Life has been so hectic lately that I hardly know where to start with the backlog of potential blogging material that has accumulated. Adventures in Brazil, training for (and successfully completing) the London to Brighton Bike Ride, a spate of live music exploits, a growing addiciton to Crackbook, er, I mean Facebook, writing freelance music and book reviews for various websites and magazines, as well as holding down a 9-5 job, has meant that my self-indulgent 'life journal' writing has been put on a bit of a back-burner, which I plan to try and rectify this week. But while I'm still buzzing from yesterday's big bike ride, I shall share a few thoughts about the day...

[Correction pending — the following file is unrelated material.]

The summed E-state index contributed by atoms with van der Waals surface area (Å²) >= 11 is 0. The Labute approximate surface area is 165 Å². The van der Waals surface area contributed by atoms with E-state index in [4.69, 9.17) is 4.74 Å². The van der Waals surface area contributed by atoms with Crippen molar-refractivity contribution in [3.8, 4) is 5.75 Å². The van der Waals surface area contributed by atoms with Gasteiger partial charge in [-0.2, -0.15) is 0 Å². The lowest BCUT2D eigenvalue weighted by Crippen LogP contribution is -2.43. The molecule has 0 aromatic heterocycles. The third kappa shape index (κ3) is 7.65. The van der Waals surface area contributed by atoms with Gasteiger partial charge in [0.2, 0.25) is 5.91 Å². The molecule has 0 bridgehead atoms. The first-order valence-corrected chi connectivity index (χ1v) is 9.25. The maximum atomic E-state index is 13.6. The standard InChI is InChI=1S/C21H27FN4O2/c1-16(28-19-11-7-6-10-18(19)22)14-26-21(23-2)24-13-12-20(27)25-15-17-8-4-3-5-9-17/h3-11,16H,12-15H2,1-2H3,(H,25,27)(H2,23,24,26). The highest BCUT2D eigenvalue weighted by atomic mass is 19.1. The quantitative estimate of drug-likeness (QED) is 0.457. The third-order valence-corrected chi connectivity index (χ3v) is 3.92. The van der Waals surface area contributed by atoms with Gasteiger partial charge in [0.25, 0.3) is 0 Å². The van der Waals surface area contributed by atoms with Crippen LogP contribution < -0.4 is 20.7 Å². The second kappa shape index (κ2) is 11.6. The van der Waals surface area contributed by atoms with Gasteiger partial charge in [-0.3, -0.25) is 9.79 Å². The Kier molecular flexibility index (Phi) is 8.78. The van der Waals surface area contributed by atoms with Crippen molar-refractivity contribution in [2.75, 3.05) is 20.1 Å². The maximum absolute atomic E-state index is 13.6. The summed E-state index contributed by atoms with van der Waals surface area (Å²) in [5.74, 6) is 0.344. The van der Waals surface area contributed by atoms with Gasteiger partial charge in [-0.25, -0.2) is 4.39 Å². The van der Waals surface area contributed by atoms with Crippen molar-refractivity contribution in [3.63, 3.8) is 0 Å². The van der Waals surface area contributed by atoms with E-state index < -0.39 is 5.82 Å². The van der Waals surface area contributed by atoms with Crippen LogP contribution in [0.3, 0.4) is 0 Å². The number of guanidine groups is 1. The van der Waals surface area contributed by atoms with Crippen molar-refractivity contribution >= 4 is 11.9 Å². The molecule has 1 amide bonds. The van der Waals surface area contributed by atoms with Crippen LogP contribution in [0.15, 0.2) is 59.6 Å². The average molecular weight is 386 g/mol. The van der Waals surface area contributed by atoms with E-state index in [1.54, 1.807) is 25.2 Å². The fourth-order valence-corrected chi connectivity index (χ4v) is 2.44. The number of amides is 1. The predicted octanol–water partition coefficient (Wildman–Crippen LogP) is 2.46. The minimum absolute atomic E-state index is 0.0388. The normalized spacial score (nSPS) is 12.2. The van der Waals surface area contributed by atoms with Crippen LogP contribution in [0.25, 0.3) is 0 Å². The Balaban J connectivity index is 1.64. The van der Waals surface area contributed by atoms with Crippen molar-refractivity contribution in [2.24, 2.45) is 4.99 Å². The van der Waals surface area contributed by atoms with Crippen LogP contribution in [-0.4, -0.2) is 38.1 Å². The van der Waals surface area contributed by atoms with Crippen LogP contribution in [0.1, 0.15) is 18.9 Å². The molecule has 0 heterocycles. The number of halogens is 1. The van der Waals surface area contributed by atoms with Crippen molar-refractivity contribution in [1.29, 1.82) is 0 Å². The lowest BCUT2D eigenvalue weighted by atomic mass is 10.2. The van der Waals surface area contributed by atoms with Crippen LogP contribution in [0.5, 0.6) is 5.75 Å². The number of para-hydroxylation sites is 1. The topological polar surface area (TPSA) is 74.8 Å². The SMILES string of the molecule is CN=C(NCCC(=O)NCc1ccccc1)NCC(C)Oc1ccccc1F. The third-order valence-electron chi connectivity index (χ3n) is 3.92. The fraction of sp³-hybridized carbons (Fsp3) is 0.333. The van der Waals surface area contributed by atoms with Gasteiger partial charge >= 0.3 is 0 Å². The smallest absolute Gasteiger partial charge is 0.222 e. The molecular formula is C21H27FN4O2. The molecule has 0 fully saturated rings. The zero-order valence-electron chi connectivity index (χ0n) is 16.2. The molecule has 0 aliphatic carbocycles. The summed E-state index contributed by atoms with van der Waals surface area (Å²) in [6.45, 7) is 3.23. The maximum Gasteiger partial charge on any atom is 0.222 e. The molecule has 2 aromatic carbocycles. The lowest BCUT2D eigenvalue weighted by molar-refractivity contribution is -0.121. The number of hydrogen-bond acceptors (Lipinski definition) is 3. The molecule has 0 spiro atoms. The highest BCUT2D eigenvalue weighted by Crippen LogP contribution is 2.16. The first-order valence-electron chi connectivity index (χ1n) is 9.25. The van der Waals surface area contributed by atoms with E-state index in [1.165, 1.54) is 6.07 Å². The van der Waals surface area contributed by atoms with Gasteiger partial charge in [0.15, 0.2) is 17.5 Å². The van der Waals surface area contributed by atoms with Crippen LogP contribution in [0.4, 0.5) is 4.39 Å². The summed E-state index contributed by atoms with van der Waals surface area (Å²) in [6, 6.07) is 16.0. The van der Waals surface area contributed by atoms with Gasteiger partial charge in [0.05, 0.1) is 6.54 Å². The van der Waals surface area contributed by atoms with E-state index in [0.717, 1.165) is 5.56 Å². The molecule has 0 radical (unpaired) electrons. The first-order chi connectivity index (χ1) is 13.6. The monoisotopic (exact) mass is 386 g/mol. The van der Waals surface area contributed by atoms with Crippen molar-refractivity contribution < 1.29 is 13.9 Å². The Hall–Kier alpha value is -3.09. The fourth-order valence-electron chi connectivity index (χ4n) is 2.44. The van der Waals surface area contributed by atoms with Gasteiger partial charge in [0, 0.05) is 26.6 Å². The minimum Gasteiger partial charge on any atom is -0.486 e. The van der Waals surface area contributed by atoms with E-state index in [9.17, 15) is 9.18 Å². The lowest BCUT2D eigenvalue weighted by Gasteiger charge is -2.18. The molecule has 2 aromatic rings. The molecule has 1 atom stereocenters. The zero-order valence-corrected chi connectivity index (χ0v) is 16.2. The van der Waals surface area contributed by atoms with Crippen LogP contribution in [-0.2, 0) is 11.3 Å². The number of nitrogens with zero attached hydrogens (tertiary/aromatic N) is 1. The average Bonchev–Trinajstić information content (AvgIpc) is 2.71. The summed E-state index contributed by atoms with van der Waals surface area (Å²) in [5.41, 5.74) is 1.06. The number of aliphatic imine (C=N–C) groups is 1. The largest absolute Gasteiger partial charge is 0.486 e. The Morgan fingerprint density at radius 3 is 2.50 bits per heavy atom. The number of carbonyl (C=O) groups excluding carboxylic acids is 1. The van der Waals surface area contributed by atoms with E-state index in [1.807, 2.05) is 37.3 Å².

As most of my friends are well aware, I managed to avoid, and indeed consciously spurn, any kind of meaningful exercise for the best part of 30 years - unless of course you count the drunken flailing that happens when I hit the dancefloor. So when I decided to start cycling 8 miles to work in Lewes last year, the result was something of a revelation. I surprised myself by actually enjoying it! After several months of two-wheeled commuting, I found myself bursting with energy and several dress sizes smaller. My friend Mat also cycles to work - about 6 miles - and we both thought it would be fun to put our calf muscles to the test by doing a sponsored ride, so the London to Brighton seemed the obvious choice. As well as cycling, we both also share a passion for dressing up, and couldn't resist the opportunity to show off in front of thousands of fellow cyclists, not to mention the many appreciative spectators: